Three articles on PainSci cite Shah 2005: 1. The Complete Guide to Trigger Points & Myofascial Pain 2. Toxic Muscle Knots 3. The Trigger Point Identity Crisis
PainSci notes on Shah 2005:
This is an important research attempt to analyze the tissue chemistry of myofascial trigger points. For details and analysis, however, see the improved 2008 follow-up study (Shah), Dr. David Simons’ summary (Simons), and my own article, Toxic Muscle Knots.
original abstract †Abstracts here may not perfectly match originals, for a variety of technical and practical reasons. Some abstacts are truncated for my purposes here, if they are particularly long-winded and unhelpful. I occasionally add clarifying notes. And I make some minor corrections.
Myofascial pain associated with myofascial trigger points (MTrPs) is a common cause of nonarticular musculoskeletal pain. Although the presence of MTrPs can be determined by soft tissue palpation, little is known about the mechanisms and biochemical milieu associated with persistent muscle pain. A microanalytical system was developed to measure the in vivo biochemical milieu of muscle in near real time at the subnanogram level of concentration. The system includes a microdialysis needle capable of continuously collecting extremely small samples (approximately 0.5 microl) of physiological saline after exposure to the internal tissue milieu across a 105-microm-thick semi-permeable membrane. This membrane is positioned 200 microm from the tip of the needle and permits solutes of <75 kDa to diffuse across it. Three subjects were selected from each of three groups (total 9 subjects): normal (no neck pain, no MTrP); latent (no neck pain, MTrP present); active (neck pain, MTrP present). The microdialysis needle was inserted in a standardized location in the upper trapezius muscle. Due to the extremely small sample size collected by the microdialysis system, an established microanalytical laboratory, employing immunoaffinity capillary electrophoresis and capillary electrochromatography, performed analysis of selected analytes. Concentrations of protons, bradykinin, calcitonin gene-related peptide, substance P, tumor necrosis factor-alpha, interleukin-1beta, serotonin, and norepinephrine were found to be significantly higher in the active group than either of the other two groups (P < 0.01). pH was significantly lower in the active group than the other two groups (P < 0.03). In conclusion, the described microanalytical technique enables continuous sampling of extremely small quantities of substances directly from soft tissue, with minimal system perturbation and without harmful effects on subjects. The measured levels of analytes can be used to distinguish clinically distinct groups.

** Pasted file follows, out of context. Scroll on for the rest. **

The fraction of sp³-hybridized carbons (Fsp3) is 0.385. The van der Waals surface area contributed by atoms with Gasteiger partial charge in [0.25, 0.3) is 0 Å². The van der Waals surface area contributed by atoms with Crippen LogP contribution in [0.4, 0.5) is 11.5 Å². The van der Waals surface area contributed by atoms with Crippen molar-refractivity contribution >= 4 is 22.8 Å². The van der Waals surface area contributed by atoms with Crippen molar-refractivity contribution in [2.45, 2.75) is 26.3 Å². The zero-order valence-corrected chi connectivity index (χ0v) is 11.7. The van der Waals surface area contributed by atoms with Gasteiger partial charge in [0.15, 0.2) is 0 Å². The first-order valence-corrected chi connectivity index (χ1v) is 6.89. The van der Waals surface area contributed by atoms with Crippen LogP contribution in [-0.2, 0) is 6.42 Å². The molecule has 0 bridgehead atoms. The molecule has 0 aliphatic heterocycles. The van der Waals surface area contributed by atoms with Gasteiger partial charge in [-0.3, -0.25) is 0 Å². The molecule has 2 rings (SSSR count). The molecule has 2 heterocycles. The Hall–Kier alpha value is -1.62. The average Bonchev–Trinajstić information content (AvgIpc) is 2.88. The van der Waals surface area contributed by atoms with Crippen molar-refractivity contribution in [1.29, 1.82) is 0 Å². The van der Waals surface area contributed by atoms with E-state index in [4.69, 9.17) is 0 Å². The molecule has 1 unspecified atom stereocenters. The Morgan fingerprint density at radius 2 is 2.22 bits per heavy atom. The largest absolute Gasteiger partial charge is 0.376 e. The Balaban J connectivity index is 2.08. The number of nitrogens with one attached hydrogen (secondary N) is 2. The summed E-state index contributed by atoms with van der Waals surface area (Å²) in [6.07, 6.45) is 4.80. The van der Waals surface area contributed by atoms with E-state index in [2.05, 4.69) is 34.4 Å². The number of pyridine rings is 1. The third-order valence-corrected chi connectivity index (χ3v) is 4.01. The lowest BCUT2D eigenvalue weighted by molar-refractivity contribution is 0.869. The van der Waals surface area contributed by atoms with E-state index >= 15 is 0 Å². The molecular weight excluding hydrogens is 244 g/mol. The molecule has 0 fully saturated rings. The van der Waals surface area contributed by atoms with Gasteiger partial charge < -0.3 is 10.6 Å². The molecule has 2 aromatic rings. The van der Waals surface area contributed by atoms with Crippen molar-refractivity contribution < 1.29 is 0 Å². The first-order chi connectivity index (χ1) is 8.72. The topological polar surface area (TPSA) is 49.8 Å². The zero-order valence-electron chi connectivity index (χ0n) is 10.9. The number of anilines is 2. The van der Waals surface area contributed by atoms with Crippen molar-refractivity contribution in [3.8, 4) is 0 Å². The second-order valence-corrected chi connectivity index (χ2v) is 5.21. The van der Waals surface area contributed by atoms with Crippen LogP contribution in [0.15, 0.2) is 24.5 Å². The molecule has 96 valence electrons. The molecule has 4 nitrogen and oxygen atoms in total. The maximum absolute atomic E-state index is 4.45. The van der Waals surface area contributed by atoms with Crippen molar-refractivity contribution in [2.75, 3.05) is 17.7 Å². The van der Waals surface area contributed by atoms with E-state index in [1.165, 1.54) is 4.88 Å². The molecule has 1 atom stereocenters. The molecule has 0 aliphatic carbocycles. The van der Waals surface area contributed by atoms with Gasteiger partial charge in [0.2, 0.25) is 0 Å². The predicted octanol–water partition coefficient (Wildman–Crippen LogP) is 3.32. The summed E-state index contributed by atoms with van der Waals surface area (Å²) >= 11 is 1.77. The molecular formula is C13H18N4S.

- “Biochemicals associated with pain and inflammation are elevated in sites near to and remote from active myofascial trigger points,” Jay P Shah, Jerome V Danoff, Mehul J Desai, Sagar Parikh, Lynn Y Nakamura, Terry M Phillips, and Lynn H Gerber, Archives of Physical Medicine & Rehabilitation, 2008.
- “Uncovering the biochemical milieu of myofascial trigger points using in vivo microdialysis: an application of muscle pain concepts to myofascial pain syndrome,” Jay P Shah and Elizabeth A Gilliams, Journal of Bodywork & Movement Therapies, 2008.
- Toxic Muscle Knots — Research suggests myofascial trigger points may be quagmires of irritating molecules
- “New Views of Myofascial Trigger Points: Etiology and Diagnosis,” David G Simons, Archives of Physical Medicine & Rehabilitation, 2008.
This page is part of the PainScience BIBLIOGRAPHY, which contains plain language summaries of thousands of scientific papers & others sources. It’s like a highly specialized blog. A few highlights:
- Photobiomodulation therapy is not better than placebo in patients with chronic nonspecific low back pain: a randomised placebo-controlled trial. Guimarães 2021 Pain.
- No effect of creatine monohydrate supplementation on inflammatory and cartilage degradation biomarkers in individuals with knee osteoarthritis. Cornish 2018 Nutr Res.
- The CANBACK trial: a randomised, controlled clinical trial of oral cannabidiol for people presenting to the emergency department with acute low back pain. Bebee 2021 Med J Aust.
- Relationships Between Sleep Quality and Pain-Related Factors for People with Chronic Low Back Pain: Tests of Reciprocal and Time of Day Effects. Gerhart 2017 Ann Behav Med.
- Modulation in the elastic properties of gastrocnemius muscle heads in individuals with plantar fasciitis and its relationship with pain. Zhou 2020 Sci Rep.